Head home for dinner which was the only meal I consumed without a fuss (unless eating out).
    I know it’s a trial bit it gets easier. I’m at the point where I feel ‘normal’ now which is a huge achievement but I’m still trying to improve. I guess looking back, I’ve now grown into a somewhat confident person, moreso than the average Joe, so there’s the silver lining I guess.
    Thanks again Hayles. :-)

    • Hayley Ashman

      Ben, I’m so glad you’ve shared this and that you are feeling better. Having people like you share their story is why I write :) Thank you.

  • Sophia Russell

    Hi Hayley, Thanks for sharing your story. I too suffer from anxiety and could relate to a lot of what you said, especially finding it hard to share with people, like a dirty little secret. I managed to get help, counselling and medication (that was the real turnaround for me, realising there is no shame in medicating when needed) without telling a soul except my husband. It was then hard to tell others, so the few friends I did tell I ended up blurting it out in the most awkward way. I think I mostly feel self conscious, and also partly don’t want the attention or follow up questions, although in hindsight the few friends who know have been very sensitive about the whole thing.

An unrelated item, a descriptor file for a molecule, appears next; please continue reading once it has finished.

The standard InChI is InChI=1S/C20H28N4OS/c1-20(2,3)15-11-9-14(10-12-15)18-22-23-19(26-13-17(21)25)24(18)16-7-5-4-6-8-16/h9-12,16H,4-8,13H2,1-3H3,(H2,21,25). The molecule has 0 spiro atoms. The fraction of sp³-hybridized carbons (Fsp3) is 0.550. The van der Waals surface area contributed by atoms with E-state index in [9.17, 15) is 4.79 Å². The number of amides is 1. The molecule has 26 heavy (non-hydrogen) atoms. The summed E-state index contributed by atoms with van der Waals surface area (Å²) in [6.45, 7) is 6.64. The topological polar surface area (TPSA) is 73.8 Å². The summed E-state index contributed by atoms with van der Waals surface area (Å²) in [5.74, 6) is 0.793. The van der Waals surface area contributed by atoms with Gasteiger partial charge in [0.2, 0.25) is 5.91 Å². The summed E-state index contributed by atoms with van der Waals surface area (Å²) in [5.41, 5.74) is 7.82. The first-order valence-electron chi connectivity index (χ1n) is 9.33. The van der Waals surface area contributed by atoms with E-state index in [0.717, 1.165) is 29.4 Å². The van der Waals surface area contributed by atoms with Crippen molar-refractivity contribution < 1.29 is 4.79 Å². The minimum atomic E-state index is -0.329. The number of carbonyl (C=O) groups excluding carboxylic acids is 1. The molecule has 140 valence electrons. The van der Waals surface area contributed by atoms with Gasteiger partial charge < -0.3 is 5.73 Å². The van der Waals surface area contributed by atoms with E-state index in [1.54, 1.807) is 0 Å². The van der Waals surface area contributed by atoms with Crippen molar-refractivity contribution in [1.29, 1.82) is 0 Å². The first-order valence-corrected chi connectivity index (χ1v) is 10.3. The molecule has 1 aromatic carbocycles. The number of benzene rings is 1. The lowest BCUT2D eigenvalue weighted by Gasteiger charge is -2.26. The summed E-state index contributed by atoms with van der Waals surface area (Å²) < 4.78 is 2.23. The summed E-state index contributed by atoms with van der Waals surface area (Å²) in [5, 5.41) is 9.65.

All the best with your recovery.

    • Hayley Ashman

      Thank you Sophia! It can be very isolating, can’t it? I find it helps me a lot to know that others have faced similar struggles.